Theory of Hadrons (Quantum Chromodynamics)

Prof. Glazek is interested in developing a precise theory of hadronic observables. In particular, he contributed to the foundation of the similarity renormalization group procedure for Hamiltonians [1,2,3]. More recently, he developed the renormalization group procedure for effective particles (RGPEP) in quantum field theory and studied it with his students [4,5,6,7,8]. His method is designed to produce a successive approximation scheme for solving relativistic quantum field theories numerically. The key element of the new procedure is the introduction of a well-defined dynamical concept of a relativistic effective particle. The effective particles can play the role of virtual constituent quarks and gluons in hadrons. But there remain fascinating questions to answer concerning gauge symmetry, confinement, small-x singularities, how spontaneous chiral symmetry breaking occurs, and how condensates form [9], when one applies the new light-front Hamiltonian approach to QCD and when one develops the corresponding numerical procedures. One of the intriguing questions is if recent developments concerning symmetries in complex theories formulated using Lagrangians and path integral techniques are able to provide information about how the new computational strategy using Hamiltonians may be implemented most efficiently and as a result provide quantitative understanding of relativistic non-perturbative quantum phenomena that continue to puzzle theorists. The other question is whether the new precisely defined Hamiltonian approach can shed light on the nature of the basic symmetries that physicists use in building their theories, independently of the methods they apply.

Numerical accuracy of the new computational scheme that can be applied in solving QCD Hamiltonian eigenvalue problem has been studied in simple model examples [10]. In one-flavor QCD in the leading non-relativistic approximation for the relative motion of quarks in heavy quarkonia and for distances between the quarks not significantly larger than the strong Bohr radius, the RGPEP in light-front Hamiltonian scheme allows one to finesse a harmonic oscillator potential with definite strength as the leading candidate for the first correction term to the strong Coulomb potential in the effective Schroedinger equation for boost-invariant wave functions of the heavy quarkonia [11]. The finessed harmonic term introduces a positive contribution to the quarks' energy and the resulting bound-state mass of a quarkonium can be larger than the sum of the masses of the quarks, a phenomenon not occurring in Abelian gauge theories or atomic quantum mechanics, where the binding mechanism we know how to describe quantitatively works only below the mass threshold and is always associated with a mass defect, instead of the surplus required in the quark physics. Pilot quantitative studies show that the finessed theoretical picture can match experimental data for masses of heavy quarkonia intriguingly well [12].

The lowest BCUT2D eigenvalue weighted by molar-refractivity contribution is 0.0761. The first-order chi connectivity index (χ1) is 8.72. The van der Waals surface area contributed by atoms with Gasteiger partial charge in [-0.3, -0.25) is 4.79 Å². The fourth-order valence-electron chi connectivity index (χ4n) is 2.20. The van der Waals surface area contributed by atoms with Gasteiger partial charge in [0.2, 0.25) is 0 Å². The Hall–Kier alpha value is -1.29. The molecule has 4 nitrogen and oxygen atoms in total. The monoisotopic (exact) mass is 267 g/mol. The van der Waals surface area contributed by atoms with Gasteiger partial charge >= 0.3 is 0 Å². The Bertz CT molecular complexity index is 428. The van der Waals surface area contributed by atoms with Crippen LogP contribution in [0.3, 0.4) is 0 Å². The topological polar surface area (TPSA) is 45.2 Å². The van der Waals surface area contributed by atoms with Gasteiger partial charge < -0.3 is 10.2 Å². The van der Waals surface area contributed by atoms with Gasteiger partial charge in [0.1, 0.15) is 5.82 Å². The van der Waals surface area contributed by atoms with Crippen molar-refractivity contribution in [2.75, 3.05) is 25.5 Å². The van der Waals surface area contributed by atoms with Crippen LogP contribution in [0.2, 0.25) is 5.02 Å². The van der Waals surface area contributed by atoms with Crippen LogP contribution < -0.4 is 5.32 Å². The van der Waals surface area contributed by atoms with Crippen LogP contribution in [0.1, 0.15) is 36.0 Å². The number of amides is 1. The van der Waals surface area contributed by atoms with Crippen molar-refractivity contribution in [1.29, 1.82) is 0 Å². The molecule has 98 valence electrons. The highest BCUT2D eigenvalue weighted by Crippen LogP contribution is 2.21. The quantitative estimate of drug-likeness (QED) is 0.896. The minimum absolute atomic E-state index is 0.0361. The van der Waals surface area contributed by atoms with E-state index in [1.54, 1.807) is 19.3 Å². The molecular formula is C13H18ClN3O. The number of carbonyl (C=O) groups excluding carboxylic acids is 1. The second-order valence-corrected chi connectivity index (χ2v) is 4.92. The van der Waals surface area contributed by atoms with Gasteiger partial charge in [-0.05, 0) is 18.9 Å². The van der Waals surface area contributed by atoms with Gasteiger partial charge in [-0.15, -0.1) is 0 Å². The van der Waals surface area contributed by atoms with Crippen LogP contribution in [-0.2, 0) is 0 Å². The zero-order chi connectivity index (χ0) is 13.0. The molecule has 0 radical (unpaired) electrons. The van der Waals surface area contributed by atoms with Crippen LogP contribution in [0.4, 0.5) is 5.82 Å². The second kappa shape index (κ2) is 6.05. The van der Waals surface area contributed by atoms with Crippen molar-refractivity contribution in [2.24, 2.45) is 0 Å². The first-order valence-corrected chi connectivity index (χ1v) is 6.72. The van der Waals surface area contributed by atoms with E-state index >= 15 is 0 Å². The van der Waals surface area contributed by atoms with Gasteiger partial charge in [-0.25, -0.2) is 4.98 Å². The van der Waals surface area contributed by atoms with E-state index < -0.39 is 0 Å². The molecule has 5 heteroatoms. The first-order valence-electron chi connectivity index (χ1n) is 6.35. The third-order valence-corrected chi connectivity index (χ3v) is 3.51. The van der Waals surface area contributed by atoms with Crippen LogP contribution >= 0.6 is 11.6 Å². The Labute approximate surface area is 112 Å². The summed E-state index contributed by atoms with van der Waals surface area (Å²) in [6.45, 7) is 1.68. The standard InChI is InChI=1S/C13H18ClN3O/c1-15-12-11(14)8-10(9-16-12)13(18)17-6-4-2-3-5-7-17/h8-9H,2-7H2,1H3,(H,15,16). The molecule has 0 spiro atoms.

Current work of prof. Glazek is focused on extension of his techniques that are already found workable for heavy quark dynamics to light quarks, which means quarks whose mass parameters are assigned values much smaller than the QCD scale parameter Lambda. This work aims at solving problems with combining Hamiltonian quantum mechanics, special relativity, gauge symmetry, and chiral symmetry in the context of renormalization group procedure for effective particles in quantum field theory, which is a major challenge. One of the recent steps in this direction is analysis of non-local interaction densities in renormalized Hamiltonians [13]. Extension of RGPEP beyond perturbation theory is offered in [14], the associated perturbative expansion is generally presented in [15], and a special example of exact solution which indicates that RGPEP may handle the vacuum problem in quantum field theory in a new way is described in [16] in a case with bosons and further illustrated in a case with fermions in [17]. Application of the RGPEP to QED concerning the proton radius in atomic physics is described in Ref. [18]. Derivation of asymptotic freedom using the same method in front-form Hamiltonian formulation of QCD is available in [19]. Recent applications of the RGPEP to bound states of quarks and gluons in QCD are described in Refs. [20] and [21]. Collisions of gluon strings in colliders are discussed in Ref. [22].